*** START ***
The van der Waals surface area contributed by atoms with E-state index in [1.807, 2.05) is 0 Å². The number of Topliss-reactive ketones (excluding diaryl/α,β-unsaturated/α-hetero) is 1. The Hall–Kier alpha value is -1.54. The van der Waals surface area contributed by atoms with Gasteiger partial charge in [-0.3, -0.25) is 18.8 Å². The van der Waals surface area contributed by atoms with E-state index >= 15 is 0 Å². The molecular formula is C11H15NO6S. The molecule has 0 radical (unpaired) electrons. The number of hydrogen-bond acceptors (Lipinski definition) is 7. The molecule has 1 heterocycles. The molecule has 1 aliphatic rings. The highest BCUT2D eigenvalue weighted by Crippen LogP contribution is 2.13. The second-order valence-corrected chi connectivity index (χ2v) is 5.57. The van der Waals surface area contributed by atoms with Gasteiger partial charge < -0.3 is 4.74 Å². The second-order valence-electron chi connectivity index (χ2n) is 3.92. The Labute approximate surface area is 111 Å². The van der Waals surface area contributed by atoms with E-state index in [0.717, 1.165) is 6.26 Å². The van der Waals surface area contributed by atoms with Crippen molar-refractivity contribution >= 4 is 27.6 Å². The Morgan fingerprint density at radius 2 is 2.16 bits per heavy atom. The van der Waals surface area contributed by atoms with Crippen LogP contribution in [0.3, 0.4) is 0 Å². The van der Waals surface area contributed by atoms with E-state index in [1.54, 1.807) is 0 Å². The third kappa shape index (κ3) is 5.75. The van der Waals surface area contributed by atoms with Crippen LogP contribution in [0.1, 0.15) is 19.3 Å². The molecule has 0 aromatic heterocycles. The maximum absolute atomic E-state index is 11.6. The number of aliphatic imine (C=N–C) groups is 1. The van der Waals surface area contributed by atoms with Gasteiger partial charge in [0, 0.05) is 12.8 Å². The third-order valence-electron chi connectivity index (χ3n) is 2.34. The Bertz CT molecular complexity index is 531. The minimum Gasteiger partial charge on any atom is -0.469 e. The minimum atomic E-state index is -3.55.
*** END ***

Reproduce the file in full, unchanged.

The van der Waals surface area contributed by atoms with E-state index in [1.807, 2.05) is 0 Å². The number of Topliss-reactive ketones (excluding diaryl/α,β-unsaturated/α-hetero) is 1. The Hall–Kier alpha value is -1.54. The van der Waals surface area contributed by atoms with Gasteiger partial charge in [-0.3, -0.25) is 18.8 Å². The van der Waals surface area contributed by atoms with E-state index >= 15 is 0 Å². The molecular formula is C11H15NO6S. The molecule has 0 radical (unpaired) electrons. The number of hydrogen-bond acceptors (Lipinski definition) is 7. The molecule has 1 heterocycles. The molecule has 1 aliphatic rings. The highest BCUT2D eigenvalue weighted by Crippen LogP contribution is 2.13. The second-order valence-corrected chi connectivity index (χ2v) is 5.57. The van der Waals surface area contributed by atoms with Gasteiger partial charge < -0.3 is 4.74 Å². The second-order valence-electron chi connectivity index (χ2n) is 3.92. The Labute approximate surface area is 111 Å². The van der Waals surface area contributed by atoms with E-state index in [0.717, 1.165) is 6.26 Å². The van der Waals surface area contributed by atoms with Crippen molar-refractivity contribution >= 4 is 27.6 Å². The Morgan fingerprint density at radius 2 is 2.16 bits per heavy atom. The van der Waals surface area contributed by atoms with Crippen LogP contribution in [0.3, 0.4) is 0 Å². The van der Waals surface area contributed by atoms with E-state index in [1.54, 1.807) is 0 Å². The third kappa shape index (κ3) is 5.75. The van der Waals surface area contributed by atoms with Crippen LogP contribution in [0.1, 0.15) is 19.3 Å². The molecule has 0 aromatic heterocycles. The maximum absolute atomic E-state index is 11.6. The number of aliphatic imine (C=N–C) groups is 1. The van der Waals surface area contributed by atoms with Gasteiger partial charge in [0, 0.05) is 12.8 Å². The third-order valence-electron chi connectivity index (χ3n) is 2.34. The Bertz CT molecular complexity index is 531. The minimum Gasteiger partial charge on any atom is -0.469 e. The minimum atomic E-state index is -3.55.